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Estimates of biological variation in routinely measured biochemical analytes in clinically healthy dogs.
|Title||Estimates of biological variation in routinely measured biochemical analytes in clinically healthy dogs.|
|Publication Type||Journal Article|
|Year of Publication||2012|
|Authors||Ruaux CG, Carney PC, Suchodolski JS, Steiner JM|
|Journal||Veterinary clinical pathology / American Society for Veterinary Clinical Pathology|
|Date Published||2012 Dec|
BACKGROUND: The degree of biological variation in routinely measured concentrations and activities of biochemical analytes has not been well defined in client-owned pet dogs.
OBJECTIVES: The aim of this study was to define indices of biological variation and, where appropriate, indices of individuality and critical change values for routinely measured serum biochemical analytes in a group of clinically healthy dogs owned and housed privately.
METHODS: A prospective cohort study was conducted. Serum samples obtained from clinically healthy adult dogs at varying intervals over a 12-week period were analyzed. For each sample, a panel of 14 analytes was measured. Three levels of outlier analyses were applied (analytical, intra-individual, and inter-individual), followed by nested ANOVA to calculate intra-individual, inter-individual, and analytical coefficients of variation (CV(I), CV(G), and CV(A), respectively).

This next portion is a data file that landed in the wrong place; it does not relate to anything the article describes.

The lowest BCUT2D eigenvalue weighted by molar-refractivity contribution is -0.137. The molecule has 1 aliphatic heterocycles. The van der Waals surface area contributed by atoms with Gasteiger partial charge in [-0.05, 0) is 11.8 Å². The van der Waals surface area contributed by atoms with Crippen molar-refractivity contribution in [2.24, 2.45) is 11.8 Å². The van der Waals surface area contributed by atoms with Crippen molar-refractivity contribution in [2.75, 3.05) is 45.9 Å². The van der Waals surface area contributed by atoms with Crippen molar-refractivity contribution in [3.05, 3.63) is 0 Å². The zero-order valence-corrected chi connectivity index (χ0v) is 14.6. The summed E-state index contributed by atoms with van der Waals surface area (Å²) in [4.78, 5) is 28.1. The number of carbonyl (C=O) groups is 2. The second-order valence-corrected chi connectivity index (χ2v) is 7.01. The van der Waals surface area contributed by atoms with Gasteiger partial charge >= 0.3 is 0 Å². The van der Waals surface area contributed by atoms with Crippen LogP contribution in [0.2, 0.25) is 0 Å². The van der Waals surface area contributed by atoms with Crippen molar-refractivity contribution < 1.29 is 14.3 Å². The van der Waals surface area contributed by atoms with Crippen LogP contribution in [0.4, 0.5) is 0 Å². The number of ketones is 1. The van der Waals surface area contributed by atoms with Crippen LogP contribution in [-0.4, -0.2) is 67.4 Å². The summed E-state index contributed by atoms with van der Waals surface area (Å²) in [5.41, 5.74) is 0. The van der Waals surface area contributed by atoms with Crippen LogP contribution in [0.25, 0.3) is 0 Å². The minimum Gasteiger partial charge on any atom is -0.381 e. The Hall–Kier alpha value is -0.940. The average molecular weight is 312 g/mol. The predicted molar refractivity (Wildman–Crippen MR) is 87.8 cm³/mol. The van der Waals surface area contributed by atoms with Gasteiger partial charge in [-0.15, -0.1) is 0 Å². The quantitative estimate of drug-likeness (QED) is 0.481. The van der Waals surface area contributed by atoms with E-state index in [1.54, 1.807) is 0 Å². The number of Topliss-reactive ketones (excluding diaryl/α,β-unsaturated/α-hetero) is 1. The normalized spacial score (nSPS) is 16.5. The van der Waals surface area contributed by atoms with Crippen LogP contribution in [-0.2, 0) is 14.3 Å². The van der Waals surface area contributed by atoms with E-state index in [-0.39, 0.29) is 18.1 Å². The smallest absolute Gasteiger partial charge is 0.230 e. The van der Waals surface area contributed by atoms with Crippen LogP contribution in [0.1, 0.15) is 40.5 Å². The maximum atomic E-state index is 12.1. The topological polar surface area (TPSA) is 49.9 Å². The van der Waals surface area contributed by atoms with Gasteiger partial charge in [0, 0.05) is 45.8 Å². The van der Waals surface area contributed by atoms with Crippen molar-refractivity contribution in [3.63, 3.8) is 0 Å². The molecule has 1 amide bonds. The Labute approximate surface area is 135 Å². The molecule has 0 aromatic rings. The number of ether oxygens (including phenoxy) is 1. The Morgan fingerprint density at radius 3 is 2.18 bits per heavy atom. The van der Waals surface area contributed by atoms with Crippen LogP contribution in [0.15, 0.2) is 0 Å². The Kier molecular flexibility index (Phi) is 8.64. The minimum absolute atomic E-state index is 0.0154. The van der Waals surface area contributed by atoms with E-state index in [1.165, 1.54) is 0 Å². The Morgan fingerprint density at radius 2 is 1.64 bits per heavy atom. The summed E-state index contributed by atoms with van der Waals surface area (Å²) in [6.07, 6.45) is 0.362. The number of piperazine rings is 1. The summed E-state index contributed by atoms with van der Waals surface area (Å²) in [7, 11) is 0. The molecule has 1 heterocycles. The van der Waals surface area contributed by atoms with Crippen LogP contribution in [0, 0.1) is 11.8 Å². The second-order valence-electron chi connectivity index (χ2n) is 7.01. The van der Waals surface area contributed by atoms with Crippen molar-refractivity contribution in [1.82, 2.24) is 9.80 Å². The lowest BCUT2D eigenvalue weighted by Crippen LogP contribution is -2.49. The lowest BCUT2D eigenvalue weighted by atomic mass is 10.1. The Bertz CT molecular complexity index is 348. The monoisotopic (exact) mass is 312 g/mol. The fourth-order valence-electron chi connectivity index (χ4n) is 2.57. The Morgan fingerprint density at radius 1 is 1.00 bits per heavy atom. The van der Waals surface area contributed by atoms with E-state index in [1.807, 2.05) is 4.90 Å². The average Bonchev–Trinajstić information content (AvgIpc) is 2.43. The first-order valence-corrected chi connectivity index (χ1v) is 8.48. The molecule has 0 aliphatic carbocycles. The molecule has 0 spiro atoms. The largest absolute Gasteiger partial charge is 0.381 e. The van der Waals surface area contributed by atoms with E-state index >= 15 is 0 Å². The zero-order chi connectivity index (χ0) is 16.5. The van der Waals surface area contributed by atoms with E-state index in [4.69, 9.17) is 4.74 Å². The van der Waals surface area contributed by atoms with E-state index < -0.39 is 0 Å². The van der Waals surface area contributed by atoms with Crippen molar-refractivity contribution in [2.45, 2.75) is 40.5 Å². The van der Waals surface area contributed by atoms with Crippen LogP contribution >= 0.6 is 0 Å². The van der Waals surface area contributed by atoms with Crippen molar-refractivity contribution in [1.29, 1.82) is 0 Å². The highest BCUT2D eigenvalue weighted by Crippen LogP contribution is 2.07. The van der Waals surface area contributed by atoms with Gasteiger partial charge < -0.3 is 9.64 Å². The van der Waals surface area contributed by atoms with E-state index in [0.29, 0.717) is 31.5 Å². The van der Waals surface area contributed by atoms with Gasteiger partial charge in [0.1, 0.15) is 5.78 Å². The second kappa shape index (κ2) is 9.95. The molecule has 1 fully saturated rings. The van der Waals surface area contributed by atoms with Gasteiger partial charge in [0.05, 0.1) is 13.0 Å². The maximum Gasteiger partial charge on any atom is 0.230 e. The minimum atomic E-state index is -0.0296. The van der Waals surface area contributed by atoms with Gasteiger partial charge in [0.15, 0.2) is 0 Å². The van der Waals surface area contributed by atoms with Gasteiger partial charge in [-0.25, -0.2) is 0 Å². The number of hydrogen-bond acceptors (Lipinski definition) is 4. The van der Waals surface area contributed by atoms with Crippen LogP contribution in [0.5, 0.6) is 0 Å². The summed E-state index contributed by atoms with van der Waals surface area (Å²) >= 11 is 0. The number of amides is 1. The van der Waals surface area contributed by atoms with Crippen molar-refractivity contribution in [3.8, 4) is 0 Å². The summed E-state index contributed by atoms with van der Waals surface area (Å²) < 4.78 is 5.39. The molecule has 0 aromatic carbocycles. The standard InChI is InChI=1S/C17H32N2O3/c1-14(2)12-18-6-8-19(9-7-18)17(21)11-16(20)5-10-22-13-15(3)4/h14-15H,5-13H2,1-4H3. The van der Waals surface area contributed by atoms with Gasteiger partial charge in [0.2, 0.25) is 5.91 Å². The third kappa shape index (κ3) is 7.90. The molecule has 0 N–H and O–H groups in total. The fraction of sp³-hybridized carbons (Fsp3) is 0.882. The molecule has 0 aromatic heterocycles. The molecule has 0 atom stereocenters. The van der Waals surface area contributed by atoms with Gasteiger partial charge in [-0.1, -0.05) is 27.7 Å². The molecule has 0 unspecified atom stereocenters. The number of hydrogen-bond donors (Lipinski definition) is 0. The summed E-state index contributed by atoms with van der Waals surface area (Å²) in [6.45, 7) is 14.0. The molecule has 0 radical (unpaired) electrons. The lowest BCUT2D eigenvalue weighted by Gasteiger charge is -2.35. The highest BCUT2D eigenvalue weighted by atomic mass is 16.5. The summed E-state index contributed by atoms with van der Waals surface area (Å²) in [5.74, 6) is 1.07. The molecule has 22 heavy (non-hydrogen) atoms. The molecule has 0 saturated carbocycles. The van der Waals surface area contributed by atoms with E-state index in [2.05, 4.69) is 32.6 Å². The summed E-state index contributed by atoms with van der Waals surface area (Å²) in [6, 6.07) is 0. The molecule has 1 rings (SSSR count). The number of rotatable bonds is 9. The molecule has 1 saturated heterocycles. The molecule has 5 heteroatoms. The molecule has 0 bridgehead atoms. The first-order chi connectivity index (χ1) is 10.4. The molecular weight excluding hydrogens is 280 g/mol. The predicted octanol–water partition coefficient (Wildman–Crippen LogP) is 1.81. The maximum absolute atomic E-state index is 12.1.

RESULTS: Specimens from 11 dogs were analyzed. Individuality indices ranged from 0.9 for glucose and total triglyceride concentrations to 3.4 for ALT activity. Analytical variation (CV(A) ) was > ½ CV(I) for 9/14 analytes, failing to meet criteria for acceptable analytical variation when defining critical change values. Where analyzer performance was acceptable, critical change values ranged from 26.4% for glucose concentration to 84.0% for total triglyceride concentration.
CONCLUSIONS: Many frequently measured analytes included in routine serum biochemical panels have high individuality. Thus, use of standard reference intervals to monitor changes over time in an individual is likely to miss meaningful biological change.
|Alternate Journal||Vet Clin Pathol|